I stacked the cut-off sidewalls out of the way. We have some ideas for using these discarded parts.

Meanwhile Don tried his hand at cutting one of the tractor tires.

It was hard going, but he finally succeeded. The cut was wavey-ier and more jaggety than he wanted, so he said next time he'll use a chalk string to mark it so he can get a cleaner cut.

Next steps: cutting out sidewalls, moving the tires into the garden, lining with newspaper and mesh, and filling. (Oh, it that all?) I'm encouraged that for all the work I have to do this year, I'll have a whole lot less work to do next year.


  1. Your well on your way to an earthship! I so would love to build one if only I had the land...

  2. Phyllis (N/W Jersey)May 26, 2012 at 8:54 AM

    Who ever said farming wasn't hard work??? Good way to recycle tires - you may have started a trend!
    Love "The Husband of the Boss" scroll on top - Excellent advertising! (Smart move..Lots of luck!)

  3. Ya know... That half tractor tire got me thinkin'.

    Would it work to cut the sidewall out of a tractor tire, seal up the opening in the remaining sidewall and use it as a water source for the critters?

    I don't know about chem. problems, though previously you had stated that the tires wouldn't leach material for the plants. I am also not sure about cleaning, but it is a pretty good bet they won't rust.

    Fun with tires!!

  4. Great idea. Those sidewalls that you have, the flat part, if you have an icing problem on a roof edge in the winter you can lay them along the edge of the roof and they will absorb the solar rays and melt the edge ice on the roof. Love your blog. Thanks from the Kingdomdweller in Vermont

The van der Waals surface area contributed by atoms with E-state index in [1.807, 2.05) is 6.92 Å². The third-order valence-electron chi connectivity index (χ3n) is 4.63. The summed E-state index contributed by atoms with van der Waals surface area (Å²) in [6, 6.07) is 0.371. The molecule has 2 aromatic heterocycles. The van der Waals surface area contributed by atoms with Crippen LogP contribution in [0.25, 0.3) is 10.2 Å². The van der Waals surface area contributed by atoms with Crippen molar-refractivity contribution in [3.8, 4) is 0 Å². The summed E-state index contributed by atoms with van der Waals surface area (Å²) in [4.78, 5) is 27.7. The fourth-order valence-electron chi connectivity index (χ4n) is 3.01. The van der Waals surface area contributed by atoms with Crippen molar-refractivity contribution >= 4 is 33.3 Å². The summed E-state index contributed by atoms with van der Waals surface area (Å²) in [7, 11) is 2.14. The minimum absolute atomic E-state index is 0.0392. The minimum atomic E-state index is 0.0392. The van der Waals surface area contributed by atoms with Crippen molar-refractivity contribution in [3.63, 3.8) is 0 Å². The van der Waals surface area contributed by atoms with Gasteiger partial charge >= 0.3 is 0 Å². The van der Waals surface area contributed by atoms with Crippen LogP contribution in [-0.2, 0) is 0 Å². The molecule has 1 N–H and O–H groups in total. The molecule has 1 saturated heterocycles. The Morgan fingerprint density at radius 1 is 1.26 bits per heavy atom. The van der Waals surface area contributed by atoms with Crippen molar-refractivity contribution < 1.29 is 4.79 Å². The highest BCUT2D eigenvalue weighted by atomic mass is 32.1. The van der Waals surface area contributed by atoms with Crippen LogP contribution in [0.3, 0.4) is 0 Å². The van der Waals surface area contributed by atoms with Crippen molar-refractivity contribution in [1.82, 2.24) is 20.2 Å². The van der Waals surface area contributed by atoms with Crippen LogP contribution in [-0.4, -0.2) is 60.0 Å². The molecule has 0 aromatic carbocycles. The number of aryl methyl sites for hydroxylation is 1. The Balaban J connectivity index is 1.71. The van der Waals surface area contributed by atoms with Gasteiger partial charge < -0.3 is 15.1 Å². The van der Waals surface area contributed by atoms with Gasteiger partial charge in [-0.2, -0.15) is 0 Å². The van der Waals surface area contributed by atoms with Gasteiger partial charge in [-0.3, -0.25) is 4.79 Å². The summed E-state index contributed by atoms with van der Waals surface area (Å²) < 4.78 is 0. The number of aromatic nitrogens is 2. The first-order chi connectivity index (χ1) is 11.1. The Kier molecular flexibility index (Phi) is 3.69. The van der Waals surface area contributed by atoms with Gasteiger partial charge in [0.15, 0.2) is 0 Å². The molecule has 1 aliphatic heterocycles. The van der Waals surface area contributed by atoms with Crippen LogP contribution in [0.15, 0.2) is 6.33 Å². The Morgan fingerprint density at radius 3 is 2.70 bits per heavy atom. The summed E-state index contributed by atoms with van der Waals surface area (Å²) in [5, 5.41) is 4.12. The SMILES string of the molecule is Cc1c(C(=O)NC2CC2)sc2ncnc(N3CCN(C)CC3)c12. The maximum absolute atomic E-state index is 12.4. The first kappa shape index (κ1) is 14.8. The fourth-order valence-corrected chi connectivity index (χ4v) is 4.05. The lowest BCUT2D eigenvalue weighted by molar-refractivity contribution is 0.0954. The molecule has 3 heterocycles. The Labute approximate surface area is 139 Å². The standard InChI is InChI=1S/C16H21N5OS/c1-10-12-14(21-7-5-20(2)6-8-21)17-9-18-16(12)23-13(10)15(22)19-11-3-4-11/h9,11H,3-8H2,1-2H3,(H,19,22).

5. Oh my that's a lot of tires! Praying that this will help solve your gardening woes and that you'll have a great harvest for all your hard work!

  6. Patrice,

    Holly tire!!!!! Wow, you have plenty of tires to last for sometime. Next year, I plan on using tires as part of my potato garden.

  7. I hope this works! I'm sure it will work. It better work after all your work!!! Hee Hee

    It will look so awesome with all the wonderful veggies growing. We used wine barrels and it looks great. I wish I had the room you have. I only have twelve barrel halves. Everything is growing very well. I wish you the best!

  8. next year when you get ready to put in your garden, you are gonna be glad you did this now. and next years garden is gonna be easypeasy too. :)